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The Tolkien Reader by J.R.R. Tolkien

The Tolkien Reader (edition 1986)

by J.R.R. Tolkien

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2,647142,258 (3.9)35
Title:The Tolkien Reader
Authors:J.R.R. Tolkien
Info:Del Rey (1986), Mass Market Paperback, 272 pages
Collections:Your library
Tags:Fantasy, Guide, Middle Earth

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The Tolkien Reader by J. R. R. Tolkien



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Some great short works by JRRT... The book's introduction, "Tolkien's Magic Ring" by Peter Beagle, is fantastic. ( )
  BooksForDinner | Feb 3, 2016 |
People know Tolkien as the writer of The Hobbit and The Lord of the Rings Trilogy. In 1966, Ballantine books collected some of his shorter works to serve as a paperback introduction for those who had not yet read his Ring Trilogy.

Peter Beagle wrote a fine introduction to this volume. It was amusing to read his biographical blurb which described him as the author of A Fine and Private Place which was "published in 1960, and was extremely well received" (xvi). (Of course, he went on to write the much more famous The Last Unicorn.)

The works collected are a true miscellany, both in content and in style. "The Homecoming of Beorhtnoth Beorhthelm's Son" is a somber fragment of a play where two battle-weary soldiers pick through the bodies of their comrades by lamplight to find their war-leader. "Farmer Giles of Ham," in contrast, is a comic fantasy story about a lowly farmer who becomes a dragon master. This story is suitable for younger readers. "The Adventures of Tom Bombadil" is a collection of sixteen poems written during the third age of Middle Earth.

The highlight of this collection is "Tree and Leaf". After a lengthy essay on the nature of fairy stories which gives the reader insight into Tolkien's thought process, the story "Tree and Leaf" is a powerful account of a man—a painter—who spends his whole life putting off the future (and his neighbour) in order to paint the perfect leaf. When he is finally forced to go on his journey, he realizes his true role in the world and in the world to come. Reading from a Christian perspective, this story was very moving!

The works collected between these covers are so diverse, only a devoted Tolkien fan would be interested in reading them all. If that's you, then enjoy! ( )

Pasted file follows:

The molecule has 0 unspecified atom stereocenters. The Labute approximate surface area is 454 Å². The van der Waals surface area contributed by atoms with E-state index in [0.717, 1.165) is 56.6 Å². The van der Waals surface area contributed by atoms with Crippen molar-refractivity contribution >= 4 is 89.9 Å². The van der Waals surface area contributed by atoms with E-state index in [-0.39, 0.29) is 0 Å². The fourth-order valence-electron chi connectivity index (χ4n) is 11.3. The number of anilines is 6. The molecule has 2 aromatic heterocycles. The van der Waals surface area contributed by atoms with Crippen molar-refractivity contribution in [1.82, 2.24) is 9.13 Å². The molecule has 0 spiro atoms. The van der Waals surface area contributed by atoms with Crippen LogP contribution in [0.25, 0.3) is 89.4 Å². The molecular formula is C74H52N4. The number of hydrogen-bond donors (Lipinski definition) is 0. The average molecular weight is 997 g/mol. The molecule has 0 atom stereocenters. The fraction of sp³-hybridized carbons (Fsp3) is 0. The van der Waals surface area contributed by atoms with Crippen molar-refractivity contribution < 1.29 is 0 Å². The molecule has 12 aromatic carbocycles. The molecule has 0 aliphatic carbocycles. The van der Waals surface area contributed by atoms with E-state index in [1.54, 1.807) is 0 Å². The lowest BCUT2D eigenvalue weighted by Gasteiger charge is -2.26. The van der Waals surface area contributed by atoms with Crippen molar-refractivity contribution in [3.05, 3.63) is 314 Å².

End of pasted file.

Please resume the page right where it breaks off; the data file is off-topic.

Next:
StephenBarkley | Nov 25, 2014 |
first publ 1966
  glenanderson | Oct 8, 2013 |
This is a collection of shorter pieces by Tolkien and an essay "Tolkien's Magic Ring" by Peter Beagle, author of The Last Unicorn. The Beagle essay on Lord of the Rings is decent, the sort of thing you see in introductions to books, even if I didn't find it particularly insightful. "The Homecoming of Beorhtnoth, Beorhthelm's Son" is a short verse play by Tolkien inspired by an Old English poem, "The Battle of Maldon." I found Tolkien's afterward on that poem and the mindset of the Anglo Saxon nobility more interesting than his play itself, if again, not memorably brilliant. "The Adventures of Tom Bombadil" are ballads based on the character in Lord of the Rings. By and large I loved that epic, I've read it through three times and watched the film based on the trilogy about as many times. But this embodies what I disliked most in it, both the poems sprinkled throughout which I found uninspired and tedious, and the character Tom Bombadil, for whom I felt the same. Yes, I get it--he's a force of nature and thus the one being uncorruptible by the ring, but I wanted to put a spork through my eyes when reading about him and Goldberry.

That leaves two pieces that I think alone do make the book worth buying and reading. First, there's "Tree and Leaf"--an extended essay about fairy tales and a short story written by Tolkien in the genre, "Leaf by Niggle." The essay was... interesting, and shows Tolkien's resemblance to his fellow Inkling C.S. Lewis in how it deals with mythology and Christianity and the nostalgia for a rural, pre-Industrial Britain. "Leaf by Niggle" read more C.S. Lewis than Tolkien actually, because it's so obviously Christian allegory, despite the fact that in one foreword to Lord of the Rings Tolkien claimed not to like allegory. And that leaves what I find the prize of the book, "Farmer Giles of Ham" a whimsical and charming tale of knights, giants and dragons with more in common with the spirit of The Hobbit than Lord of the Rings. ( )